Apple loses chief engineer on its car project
Apple loses chief engineer on its car project

Michael Schweikoch, engineering director of Apple's Special Projects Group, which will work on self-driving vehicles, has joined Archer Air Taxi as Senior Vice President of Engineering.

The move is the latest example of employee loss at Apple's secret car project. The former vice president of special projects, Doug Field, left in September to lead Ford's emerging technology business, which is the former automaker's priority as part of its new transformation plan.

This development also shows that tech startups can attract the most skilled engineers. Schweikoch was the vice president of engineering at Tesla and holds more than 100 patents related to vehicle design. He also studied the prototype of the Tesla plaid system. He has managed the production of electric drive systems for several Tesla, Porsche and BMW models.

Archer operates a vertical electric air taxi for take off and landing. Like its competitors Lilium and Joby Aviation, Archer's goal is to carry passengers over short distances while avoiding road transport and the noise and emissions of conventional gasoline-powered aircraft and cars.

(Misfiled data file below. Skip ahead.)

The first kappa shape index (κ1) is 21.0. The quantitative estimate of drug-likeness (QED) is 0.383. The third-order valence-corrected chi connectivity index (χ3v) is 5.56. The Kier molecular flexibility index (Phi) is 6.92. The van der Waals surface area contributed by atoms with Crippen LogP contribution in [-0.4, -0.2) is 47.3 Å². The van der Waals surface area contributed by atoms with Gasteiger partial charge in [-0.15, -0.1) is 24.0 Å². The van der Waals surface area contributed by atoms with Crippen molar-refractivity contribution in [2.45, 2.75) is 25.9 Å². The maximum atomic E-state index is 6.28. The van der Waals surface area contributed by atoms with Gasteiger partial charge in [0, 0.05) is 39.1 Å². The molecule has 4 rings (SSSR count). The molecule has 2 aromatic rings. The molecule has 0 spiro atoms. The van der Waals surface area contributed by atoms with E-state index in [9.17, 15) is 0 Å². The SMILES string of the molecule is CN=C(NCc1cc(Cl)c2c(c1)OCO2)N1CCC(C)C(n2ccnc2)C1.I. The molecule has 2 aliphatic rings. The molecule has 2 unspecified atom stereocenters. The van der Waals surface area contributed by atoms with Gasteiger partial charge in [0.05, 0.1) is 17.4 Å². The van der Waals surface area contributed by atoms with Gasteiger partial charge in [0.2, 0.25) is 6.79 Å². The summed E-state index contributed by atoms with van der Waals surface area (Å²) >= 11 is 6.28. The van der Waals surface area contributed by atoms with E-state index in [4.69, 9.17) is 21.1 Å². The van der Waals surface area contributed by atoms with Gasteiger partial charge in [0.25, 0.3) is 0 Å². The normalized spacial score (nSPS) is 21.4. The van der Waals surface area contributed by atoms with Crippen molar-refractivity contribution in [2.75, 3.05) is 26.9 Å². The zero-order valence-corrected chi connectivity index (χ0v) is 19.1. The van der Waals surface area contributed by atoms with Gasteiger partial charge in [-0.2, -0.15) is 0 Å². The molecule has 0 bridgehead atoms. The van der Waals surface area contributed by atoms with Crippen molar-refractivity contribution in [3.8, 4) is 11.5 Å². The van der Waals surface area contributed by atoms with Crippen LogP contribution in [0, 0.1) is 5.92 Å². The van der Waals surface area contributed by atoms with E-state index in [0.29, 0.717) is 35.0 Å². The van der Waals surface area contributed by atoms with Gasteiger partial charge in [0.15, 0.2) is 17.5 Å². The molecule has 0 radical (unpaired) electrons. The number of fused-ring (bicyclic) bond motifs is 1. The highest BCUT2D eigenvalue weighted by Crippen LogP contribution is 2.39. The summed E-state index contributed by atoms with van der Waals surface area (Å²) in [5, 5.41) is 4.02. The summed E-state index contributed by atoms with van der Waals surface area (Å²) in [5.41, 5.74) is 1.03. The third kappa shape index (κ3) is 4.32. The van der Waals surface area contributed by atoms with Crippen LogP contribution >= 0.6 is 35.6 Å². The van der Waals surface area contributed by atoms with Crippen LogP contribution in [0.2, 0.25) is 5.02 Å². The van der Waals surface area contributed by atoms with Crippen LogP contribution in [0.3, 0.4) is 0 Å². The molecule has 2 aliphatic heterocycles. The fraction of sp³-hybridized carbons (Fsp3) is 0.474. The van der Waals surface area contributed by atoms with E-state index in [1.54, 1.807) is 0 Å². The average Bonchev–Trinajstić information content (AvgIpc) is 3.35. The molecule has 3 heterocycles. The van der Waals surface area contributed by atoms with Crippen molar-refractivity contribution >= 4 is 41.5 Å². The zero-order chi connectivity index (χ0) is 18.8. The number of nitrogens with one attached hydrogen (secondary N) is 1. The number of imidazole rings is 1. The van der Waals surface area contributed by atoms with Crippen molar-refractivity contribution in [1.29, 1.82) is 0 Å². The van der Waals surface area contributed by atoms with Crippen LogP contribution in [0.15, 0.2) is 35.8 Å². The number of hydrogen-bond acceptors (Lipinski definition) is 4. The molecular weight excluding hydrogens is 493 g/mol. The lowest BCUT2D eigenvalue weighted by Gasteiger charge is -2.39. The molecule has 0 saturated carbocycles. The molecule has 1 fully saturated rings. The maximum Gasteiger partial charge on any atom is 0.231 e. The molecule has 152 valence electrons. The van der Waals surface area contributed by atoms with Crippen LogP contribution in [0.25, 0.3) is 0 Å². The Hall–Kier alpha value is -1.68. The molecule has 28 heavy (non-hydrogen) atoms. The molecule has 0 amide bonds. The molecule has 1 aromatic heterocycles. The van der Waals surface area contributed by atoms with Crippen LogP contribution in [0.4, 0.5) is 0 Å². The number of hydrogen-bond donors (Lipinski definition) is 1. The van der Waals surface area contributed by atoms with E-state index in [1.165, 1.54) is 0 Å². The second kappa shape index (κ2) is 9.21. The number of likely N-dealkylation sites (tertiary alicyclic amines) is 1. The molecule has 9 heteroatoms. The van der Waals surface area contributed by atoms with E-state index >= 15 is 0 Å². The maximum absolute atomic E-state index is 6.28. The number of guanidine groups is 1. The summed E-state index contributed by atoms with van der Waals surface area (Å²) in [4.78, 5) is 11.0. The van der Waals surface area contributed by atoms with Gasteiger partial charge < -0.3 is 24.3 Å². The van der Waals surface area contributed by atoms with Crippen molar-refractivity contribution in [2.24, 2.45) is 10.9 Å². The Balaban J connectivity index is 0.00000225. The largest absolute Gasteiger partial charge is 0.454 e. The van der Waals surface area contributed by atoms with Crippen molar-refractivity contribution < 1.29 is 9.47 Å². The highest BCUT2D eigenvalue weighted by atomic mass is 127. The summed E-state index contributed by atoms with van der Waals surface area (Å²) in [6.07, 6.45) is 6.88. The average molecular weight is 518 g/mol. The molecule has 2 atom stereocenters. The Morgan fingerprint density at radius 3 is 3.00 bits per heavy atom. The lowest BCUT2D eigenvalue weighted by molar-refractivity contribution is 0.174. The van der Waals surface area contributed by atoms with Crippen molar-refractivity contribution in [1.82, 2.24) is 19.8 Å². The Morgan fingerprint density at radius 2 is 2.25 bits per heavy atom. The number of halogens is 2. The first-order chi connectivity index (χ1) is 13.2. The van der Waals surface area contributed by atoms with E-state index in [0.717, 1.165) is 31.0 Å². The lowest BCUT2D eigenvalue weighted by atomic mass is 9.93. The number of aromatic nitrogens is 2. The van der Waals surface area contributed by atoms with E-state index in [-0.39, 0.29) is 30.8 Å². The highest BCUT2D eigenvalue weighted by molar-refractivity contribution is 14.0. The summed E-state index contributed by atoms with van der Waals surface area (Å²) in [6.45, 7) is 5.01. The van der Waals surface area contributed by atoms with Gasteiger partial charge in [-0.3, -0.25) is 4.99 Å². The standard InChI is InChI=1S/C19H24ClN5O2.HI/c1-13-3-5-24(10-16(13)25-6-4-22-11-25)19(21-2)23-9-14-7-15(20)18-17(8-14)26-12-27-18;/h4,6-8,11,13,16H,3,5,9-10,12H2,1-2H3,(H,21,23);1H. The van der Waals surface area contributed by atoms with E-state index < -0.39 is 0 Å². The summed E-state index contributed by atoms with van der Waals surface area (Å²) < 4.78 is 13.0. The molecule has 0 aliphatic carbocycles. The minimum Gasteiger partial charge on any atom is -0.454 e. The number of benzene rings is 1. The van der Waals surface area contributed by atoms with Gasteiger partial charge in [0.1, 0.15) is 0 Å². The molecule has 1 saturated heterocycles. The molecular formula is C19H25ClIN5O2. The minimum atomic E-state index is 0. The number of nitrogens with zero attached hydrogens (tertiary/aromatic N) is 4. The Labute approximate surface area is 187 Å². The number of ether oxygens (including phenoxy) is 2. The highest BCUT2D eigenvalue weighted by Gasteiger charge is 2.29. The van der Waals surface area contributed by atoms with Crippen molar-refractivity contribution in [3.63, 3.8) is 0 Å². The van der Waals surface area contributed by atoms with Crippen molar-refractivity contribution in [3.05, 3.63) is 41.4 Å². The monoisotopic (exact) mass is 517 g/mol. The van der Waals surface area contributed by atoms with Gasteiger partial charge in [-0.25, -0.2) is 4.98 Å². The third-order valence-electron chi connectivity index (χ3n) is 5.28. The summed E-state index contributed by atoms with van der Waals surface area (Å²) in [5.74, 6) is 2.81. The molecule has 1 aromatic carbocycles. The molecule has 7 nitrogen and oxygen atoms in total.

The company has developed a model called Maker that can carry a passenger and pilot and is developing a model for four people. The company's goal is to start urban aviation services from Los Angeles after obtaining FAA approval for commercial use.

Archer Corporation was founded in 2018 and is headquartered in Palo Alto, California. It went public in September after merging with private acquisition firm SPAC.

Apple threatens the electric car market

Apple never admitted it was developing a car. However, many media outlets have followed his progress since 2014. The company obtained approval to test self-driving cars in California. CEO Tim Cook referred to the company's interests.

Either way, the tech giant's threat to launch a driverless electric car seems clear to investors and the company.

In a new report, Morgan Stanley stock analysts talk about what Apple's cars will look like, its launch date, and how it will affect Tesla and the broader EV market.

"We believe the only thing driving Elon Musk and Tesla's mission is not the ability to make better electric cars than Volkswagen," the note reads. On the contrary, Tesla is motivated to gain all the competitive advantages before Apple dares to take such a step. And this fear of Apple turning Tesla into a BlackBerry is one reason we think Tesla and its mission will be inspired.

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